Achievement motivation and administrative performance among school administrators

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Author: BedaƱo, Jose L.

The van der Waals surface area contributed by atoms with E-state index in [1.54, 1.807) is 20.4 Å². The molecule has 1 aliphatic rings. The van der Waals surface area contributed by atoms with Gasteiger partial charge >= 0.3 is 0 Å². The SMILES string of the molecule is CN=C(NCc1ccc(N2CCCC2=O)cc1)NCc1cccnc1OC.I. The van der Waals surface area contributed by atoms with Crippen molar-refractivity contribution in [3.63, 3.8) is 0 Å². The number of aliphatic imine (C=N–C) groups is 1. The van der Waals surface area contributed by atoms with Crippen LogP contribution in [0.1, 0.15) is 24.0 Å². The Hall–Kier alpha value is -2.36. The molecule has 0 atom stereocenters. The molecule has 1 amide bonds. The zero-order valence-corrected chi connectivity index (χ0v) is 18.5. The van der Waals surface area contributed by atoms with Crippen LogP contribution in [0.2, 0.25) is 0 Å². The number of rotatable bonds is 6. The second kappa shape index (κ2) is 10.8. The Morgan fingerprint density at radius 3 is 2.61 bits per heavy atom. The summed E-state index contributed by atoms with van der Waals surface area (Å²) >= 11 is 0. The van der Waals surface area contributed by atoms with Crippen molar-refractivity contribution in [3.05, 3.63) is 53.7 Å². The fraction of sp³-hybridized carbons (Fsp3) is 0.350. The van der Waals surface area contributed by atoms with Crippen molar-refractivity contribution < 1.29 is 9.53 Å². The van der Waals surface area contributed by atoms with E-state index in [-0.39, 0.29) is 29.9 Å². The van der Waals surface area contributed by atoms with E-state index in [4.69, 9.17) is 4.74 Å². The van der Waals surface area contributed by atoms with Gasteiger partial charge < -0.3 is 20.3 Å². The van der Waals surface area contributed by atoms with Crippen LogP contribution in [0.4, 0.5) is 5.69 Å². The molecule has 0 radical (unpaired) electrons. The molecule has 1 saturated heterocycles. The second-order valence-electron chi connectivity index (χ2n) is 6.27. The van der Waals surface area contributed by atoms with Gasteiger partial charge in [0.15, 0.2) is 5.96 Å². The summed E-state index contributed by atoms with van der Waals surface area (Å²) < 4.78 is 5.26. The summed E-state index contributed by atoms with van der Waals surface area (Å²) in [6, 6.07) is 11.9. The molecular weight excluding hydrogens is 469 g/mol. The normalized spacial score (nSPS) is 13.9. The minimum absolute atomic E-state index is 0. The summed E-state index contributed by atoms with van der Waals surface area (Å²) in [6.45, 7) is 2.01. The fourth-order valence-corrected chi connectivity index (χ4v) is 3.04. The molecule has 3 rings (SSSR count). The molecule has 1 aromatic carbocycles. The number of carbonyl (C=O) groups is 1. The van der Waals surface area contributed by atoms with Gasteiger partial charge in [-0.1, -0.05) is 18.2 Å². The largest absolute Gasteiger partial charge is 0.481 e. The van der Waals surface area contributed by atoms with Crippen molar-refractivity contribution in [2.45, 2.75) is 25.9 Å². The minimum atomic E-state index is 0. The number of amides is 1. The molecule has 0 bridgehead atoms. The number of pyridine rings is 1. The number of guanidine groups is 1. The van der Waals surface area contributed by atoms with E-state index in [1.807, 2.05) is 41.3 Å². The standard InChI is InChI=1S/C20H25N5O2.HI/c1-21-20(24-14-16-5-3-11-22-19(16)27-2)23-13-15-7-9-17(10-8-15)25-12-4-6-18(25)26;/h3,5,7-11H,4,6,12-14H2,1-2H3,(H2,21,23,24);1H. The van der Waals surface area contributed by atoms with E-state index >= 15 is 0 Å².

Accession Number: 434D

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Copyright Year: 1990

Abstract: